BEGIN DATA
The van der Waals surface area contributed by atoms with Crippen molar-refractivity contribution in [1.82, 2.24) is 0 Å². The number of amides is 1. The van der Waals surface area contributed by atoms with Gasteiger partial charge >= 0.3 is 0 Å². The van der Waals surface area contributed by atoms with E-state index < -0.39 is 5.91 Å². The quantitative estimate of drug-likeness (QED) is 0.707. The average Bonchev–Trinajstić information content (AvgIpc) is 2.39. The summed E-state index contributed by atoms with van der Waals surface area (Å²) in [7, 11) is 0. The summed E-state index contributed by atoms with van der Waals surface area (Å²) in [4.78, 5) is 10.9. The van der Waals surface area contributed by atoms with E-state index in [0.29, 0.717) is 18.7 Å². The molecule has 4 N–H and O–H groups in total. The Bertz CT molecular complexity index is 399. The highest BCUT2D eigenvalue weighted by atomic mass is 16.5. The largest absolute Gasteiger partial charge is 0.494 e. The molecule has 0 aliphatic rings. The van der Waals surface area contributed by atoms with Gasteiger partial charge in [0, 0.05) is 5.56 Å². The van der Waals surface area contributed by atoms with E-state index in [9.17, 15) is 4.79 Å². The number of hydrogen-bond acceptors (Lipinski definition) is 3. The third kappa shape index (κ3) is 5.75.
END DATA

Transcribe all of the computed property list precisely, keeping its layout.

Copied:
The van der Waals surface area contributed by atoms with Crippen molar-refractivity contribution in [1.82, 2.24) is 0 Å². The number of amides is 1. The van der Waals surface area contributed by atoms with Gasteiger partial charge >= 0.3 is 0 Å². The van der Waals surface area contributed by atoms with E-state index < -0.39 is 5.91 Å². The quantitative estimate of drug-likeness (QED) is 0.707. The average Bonchev–Trinajstić information content (AvgIpc) is 2.39. The summed E-state index contributed by atoms with van der Waals surface area (Å²) in [7, 11) is 0. The summed E-state index contributed by atoms with van der Waals surface area (Å²) in [4.78, 5) is 10.9. The van der Waals surface area contributed by atoms with E-state index in [0.29, 0.717) is 18.7 Å². The molecule has 4 N–H and O–H groups in total. The Bertz CT molecular complexity index is 399. The highest BCUT2D eigenvalue weighted by atomic mass is 16.5. The largest absolute Gasteiger partial charge is 0.494 e. The molecule has 0 aliphatic rings. The van der Waals surface area contributed by atoms with Gasteiger partial charge in [0, 0.05) is 5.56 Å². The van der Waals surface area contributed by atoms with E-state index in [9.17, 15) is 4.79 Å². The number of hydrogen-bond acceptors (Lipinski definition) is 3. The third kappa shape index (κ3) is 5.75.